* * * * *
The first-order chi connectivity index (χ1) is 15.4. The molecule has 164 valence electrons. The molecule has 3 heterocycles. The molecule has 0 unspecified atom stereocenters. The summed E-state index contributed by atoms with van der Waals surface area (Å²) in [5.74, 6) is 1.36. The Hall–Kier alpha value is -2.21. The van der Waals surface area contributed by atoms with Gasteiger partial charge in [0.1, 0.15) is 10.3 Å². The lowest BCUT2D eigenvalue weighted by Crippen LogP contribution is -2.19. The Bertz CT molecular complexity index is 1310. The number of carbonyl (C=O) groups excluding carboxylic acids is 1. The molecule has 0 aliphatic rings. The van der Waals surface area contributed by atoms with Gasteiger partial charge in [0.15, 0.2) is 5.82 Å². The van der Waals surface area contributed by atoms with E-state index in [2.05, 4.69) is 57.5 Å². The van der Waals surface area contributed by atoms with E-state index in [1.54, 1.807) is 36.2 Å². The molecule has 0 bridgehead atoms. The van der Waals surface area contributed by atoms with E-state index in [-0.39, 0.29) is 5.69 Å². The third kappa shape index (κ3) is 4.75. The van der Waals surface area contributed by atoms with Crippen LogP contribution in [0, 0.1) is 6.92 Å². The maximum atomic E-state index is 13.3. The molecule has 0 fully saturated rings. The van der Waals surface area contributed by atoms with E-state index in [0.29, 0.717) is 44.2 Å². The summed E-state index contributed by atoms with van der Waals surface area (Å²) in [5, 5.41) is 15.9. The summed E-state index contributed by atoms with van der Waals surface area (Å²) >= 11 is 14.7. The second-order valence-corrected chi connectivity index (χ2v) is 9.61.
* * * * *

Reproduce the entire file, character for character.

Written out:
The first-order chi connectivity index (χ1) is 15.4. The molecule has 164 valence electrons. The molecule has 3 heterocycles. The molecule has 0 unspecified atom stereocenters. The summed E-state index contributed by atoms with van der Waals surface area (Å²) in [5.74, 6) is 1.36. The Hall–Kier alpha value is -2.21. The van der Waals surface area contributed by atoms with Gasteiger partial charge in [0.1, 0.15) is 10.3 Å². The lowest BCUT2D eigenvalue weighted by Crippen LogP contribution is -2.19. The Bertz CT molecular complexity index is 1310. The number of carbonyl (C=O) groups excluding carboxylic acids is 1. The molecule has 0 aliphatic rings. The van der Waals surface area contributed by atoms with Gasteiger partial charge in [0.15, 0.2) is 5.82 Å². The van der Waals surface area contributed by atoms with E-state index in [2.05, 4.69) is 57.5 Å². The van der Waals surface area contributed by atoms with E-state index in [1.54, 1.807) is 36.2 Å². The molecule has 0 bridgehead atoms. The van der Waals surface area contributed by atoms with E-state index in [-0.39, 0.29) is 5.69 Å². The third kappa shape index (κ3) is 4.75. The van der Waals surface area contributed by atoms with Crippen LogP contribution in [0, 0.1) is 6.92 Å². The maximum atomic E-state index is 13.3. The molecule has 0 fully saturated rings. The van der Waals surface area contributed by atoms with E-state index in [0.29, 0.717) is 44.2 Å². The summed E-state index contributed by atoms with van der Waals surface area (Å²) in [5, 5.41) is 15.9. The summed E-state index contributed by atoms with van der Waals surface area (Å²) >= 11 is 14.7. The second-order valence-corrected chi connectivity index (χ2v) is 9.61.